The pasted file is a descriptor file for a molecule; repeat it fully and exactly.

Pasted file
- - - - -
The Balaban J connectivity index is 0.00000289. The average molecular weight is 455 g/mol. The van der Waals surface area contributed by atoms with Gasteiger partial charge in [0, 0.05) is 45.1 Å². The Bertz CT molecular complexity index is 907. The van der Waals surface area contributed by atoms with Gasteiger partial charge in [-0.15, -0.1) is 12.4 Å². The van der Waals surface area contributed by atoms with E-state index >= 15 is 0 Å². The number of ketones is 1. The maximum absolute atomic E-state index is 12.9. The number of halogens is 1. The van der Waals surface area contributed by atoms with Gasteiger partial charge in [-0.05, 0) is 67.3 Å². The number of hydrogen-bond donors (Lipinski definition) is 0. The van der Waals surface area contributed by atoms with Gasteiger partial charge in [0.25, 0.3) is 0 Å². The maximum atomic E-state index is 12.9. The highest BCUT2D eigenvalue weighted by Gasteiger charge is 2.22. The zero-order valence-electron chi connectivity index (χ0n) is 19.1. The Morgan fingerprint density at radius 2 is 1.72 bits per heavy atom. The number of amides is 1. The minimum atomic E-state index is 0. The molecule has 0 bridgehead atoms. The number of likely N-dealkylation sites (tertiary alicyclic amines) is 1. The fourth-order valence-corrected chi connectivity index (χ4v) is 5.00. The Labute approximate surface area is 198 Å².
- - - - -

The Balaban J connectivity index is 0.00000289. The average molecular weight is 455 g/mol. The van der Waals surface area contributed by atoms with Gasteiger partial charge in [0, 0.05) is 45.1 Å². The Bertz CT molecular complexity index is 907. The van der Waals surface area contributed by atoms with Gasteiger partial charge in [-0.15, -0.1) is 12.4 Å². The van der Waals surface area contributed by atoms with E-state index >= 15 is 0 Å². The number of ketones is 1. The maximum absolute atomic E-state index is 12.9. The number of halogens is 1. The van der Waals surface area contributed by atoms with Gasteiger partial charge in [-0.05, 0) is 67.3 Å². The number of hydrogen-bond donors (Lipinski definition) is 0. The van der Waals surface area contributed by atoms with Gasteiger partial charge in [0.25, 0.3) is 0 Å². The maximum atomic E-state index is 12.9. The highest BCUT2D eigenvalue weighted by Gasteiger charge is 2.22. The zero-order valence-electron chi connectivity index (χ0n) is 19.1. The Morgan fingerprint density at radius 2 is 1.72 bits per heavy atom. The number of amides is 1. The minimum atomic E-state index is 0. The molecule has 0 bridgehead atoms. The number of likely N-dealkylation sites (tertiary alicyclic amines) is 1. The fourth-order valence-corrected chi connectivity index (χ4v) is 5.00. The Labute approximate surface area is 198 Å².